100-year-old D-Day veteran makes young friend through new app designed to combat loneliness

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100-year-old D-Day veteran has told how he struck up a heart-warming friendship with a young history buff using an app designed to combat loneliness during the pandemic.

George Portland escaped the Nazi occupation of Czechoslovakia in 1938 and joined the British Army where he was involved in the liberation of Bergen-Belsen concentration camp and D-Day landings during the Second World War.

He now lives alone in Purley and was feeling isolated during the pandemic because he was unable to see his normal visitors or girlfriend, who lives in North London.

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Rob Pittman, 32, now visits George at home&nbsp;

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Rob Pittman, 32, now visits George at home 

/ Companiions )

Mr Portlands son Ashley, 42, lives in Spain and signed his father up to the Companiions app, which pairs those who need companionship with young people willing to assist with grocery shopping or just sitting down and having a chat.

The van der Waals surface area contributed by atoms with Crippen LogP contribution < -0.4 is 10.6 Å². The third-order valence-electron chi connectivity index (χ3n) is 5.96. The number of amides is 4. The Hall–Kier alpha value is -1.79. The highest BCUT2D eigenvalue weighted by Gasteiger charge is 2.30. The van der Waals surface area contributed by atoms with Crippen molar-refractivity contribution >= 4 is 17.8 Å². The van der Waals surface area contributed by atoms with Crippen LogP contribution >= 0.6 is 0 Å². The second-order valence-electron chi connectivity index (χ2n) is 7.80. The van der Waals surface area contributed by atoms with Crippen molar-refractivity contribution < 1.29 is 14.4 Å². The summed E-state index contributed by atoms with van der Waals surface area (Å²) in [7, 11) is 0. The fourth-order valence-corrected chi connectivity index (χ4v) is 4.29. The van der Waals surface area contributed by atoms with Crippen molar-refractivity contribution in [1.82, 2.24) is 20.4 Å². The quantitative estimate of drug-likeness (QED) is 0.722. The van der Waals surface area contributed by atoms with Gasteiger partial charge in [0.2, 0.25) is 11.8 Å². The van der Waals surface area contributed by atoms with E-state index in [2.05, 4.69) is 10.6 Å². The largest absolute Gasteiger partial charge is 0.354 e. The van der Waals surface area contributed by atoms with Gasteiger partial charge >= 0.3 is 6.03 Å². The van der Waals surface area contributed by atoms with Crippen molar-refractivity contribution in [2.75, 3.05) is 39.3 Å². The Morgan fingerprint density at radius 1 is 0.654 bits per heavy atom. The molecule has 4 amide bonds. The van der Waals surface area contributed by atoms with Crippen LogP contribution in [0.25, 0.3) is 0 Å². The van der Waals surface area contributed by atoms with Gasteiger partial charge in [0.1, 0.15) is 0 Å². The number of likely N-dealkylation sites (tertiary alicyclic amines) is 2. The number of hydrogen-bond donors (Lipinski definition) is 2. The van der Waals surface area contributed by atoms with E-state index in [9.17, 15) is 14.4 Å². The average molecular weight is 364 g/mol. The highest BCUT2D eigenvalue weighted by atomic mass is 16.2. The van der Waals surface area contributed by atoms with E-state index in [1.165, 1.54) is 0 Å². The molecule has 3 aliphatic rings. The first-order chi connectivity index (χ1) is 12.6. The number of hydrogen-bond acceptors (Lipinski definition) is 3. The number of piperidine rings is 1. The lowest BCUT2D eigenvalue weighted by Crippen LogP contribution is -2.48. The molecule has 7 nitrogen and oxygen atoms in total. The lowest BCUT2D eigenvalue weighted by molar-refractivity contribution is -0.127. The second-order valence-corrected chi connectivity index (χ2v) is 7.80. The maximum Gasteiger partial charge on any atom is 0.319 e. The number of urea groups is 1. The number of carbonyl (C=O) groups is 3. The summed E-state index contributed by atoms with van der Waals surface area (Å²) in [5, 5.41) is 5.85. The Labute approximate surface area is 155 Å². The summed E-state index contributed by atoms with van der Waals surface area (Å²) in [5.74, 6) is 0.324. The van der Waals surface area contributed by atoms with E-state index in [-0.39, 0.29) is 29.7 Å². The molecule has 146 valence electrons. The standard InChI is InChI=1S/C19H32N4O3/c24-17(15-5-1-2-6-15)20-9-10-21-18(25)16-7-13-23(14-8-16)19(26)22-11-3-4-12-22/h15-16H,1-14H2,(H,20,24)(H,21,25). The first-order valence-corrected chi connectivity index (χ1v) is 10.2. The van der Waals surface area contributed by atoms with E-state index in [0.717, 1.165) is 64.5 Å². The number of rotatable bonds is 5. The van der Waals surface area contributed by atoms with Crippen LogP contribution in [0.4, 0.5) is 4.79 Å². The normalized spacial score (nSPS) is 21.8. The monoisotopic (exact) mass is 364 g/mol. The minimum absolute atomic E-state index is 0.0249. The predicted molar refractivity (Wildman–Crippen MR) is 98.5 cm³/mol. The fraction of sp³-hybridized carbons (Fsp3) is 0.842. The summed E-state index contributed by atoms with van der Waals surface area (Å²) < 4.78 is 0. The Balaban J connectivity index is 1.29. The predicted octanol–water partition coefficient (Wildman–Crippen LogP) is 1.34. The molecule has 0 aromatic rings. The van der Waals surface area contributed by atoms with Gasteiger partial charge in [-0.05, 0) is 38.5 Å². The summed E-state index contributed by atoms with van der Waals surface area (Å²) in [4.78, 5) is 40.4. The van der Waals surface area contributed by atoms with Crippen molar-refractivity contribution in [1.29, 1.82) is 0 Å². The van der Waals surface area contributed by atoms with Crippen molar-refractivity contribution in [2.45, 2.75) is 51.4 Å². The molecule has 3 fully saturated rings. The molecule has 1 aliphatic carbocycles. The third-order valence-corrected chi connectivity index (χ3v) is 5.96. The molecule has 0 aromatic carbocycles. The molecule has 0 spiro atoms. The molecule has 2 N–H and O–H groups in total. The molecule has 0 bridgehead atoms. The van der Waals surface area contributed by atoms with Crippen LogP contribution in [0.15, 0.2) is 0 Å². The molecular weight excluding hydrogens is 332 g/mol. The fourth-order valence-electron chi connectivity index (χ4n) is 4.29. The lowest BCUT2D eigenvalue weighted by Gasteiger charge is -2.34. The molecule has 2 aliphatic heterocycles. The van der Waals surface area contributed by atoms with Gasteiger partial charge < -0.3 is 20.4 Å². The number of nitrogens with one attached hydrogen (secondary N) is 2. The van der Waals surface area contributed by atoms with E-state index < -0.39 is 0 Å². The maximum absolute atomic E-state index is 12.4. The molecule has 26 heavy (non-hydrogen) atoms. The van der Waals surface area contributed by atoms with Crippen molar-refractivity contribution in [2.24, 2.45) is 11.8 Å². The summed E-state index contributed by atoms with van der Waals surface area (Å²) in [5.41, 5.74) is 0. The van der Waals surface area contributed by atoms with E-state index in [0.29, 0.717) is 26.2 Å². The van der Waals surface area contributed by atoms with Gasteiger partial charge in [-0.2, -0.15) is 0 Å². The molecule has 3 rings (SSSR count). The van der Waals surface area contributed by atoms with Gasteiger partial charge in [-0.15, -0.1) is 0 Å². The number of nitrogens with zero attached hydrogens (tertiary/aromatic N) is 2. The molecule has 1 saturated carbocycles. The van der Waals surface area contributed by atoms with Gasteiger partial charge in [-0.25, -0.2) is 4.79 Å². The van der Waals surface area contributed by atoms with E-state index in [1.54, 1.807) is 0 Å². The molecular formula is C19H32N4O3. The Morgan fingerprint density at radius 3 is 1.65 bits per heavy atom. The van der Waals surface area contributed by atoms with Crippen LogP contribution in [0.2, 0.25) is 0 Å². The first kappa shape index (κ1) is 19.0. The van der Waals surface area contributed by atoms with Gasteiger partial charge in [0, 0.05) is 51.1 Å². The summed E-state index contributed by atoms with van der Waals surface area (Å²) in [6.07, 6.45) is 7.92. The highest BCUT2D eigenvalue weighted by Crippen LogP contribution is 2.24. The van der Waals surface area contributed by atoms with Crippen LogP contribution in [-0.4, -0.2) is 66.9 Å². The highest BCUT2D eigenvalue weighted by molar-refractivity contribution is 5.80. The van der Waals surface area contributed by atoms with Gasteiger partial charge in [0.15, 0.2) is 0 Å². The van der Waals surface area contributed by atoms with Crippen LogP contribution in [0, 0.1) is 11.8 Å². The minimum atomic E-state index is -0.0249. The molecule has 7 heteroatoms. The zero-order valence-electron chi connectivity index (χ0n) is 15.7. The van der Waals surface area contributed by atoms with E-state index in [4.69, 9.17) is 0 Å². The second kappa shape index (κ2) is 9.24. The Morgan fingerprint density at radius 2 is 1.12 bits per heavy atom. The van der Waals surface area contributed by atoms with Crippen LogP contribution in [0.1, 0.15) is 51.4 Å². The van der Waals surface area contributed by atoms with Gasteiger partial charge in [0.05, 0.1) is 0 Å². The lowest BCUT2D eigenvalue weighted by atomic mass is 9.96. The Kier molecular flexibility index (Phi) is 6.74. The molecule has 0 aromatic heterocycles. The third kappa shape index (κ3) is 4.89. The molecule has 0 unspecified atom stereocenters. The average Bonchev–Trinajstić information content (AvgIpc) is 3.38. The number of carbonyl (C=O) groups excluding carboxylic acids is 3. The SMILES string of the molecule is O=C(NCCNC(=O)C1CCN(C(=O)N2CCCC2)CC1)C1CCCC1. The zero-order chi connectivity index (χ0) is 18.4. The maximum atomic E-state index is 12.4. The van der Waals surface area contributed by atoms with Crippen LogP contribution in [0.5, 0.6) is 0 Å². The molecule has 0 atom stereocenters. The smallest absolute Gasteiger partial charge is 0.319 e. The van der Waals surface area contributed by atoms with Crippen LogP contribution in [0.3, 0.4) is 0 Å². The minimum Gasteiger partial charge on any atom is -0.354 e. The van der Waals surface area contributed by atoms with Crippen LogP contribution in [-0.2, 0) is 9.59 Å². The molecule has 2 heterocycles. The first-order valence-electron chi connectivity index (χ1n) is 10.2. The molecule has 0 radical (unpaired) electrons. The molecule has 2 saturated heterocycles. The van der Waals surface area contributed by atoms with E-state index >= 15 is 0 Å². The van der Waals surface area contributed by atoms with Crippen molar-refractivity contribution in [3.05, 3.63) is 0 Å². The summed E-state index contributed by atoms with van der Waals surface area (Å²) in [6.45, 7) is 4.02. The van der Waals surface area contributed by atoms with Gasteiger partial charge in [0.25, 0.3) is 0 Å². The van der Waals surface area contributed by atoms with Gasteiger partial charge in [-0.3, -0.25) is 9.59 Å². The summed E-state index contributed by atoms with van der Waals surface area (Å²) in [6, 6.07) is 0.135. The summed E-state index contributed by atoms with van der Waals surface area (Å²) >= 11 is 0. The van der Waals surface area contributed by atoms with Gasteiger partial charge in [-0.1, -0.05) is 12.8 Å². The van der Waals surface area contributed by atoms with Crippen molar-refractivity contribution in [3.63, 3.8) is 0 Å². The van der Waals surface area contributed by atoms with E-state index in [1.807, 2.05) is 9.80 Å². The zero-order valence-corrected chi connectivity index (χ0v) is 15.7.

He was matched with business owner Rob Pittman, 32, who now visits the war hero at home.

“It was lovely to have someone round to talk to about my time in the army,” said Mr Portland.

“I do have carers come every day but you can’t really have a conversation with them because they have a job to do and need to be somewhere else. 

“It made a real difference to be able to talk to someone properly face-to-face, especially at this time of year.”

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Mr Portland escaped the Nazi occupation of Czechoslovakia in 1938 and joined the British Army

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Mr Portland escaped the Nazi occupation of Czechoslovakia in 1938 and joined the British Army

/ Companiions )

Mr Pittman, from Surbiton, was tested for Covid-19 and wore a mask throughout his visit.

He said: “I’m such a history fan so it was amazing to talk to George and we chatted for about two hours. He said he’d get all of his old war albums out for my next visit so I can’t wait to go round again. 

“I would recommended that Londoners sign up for this. It’s just few hours out of your week bit it can make such a difference to someone.”

Evening Standard – London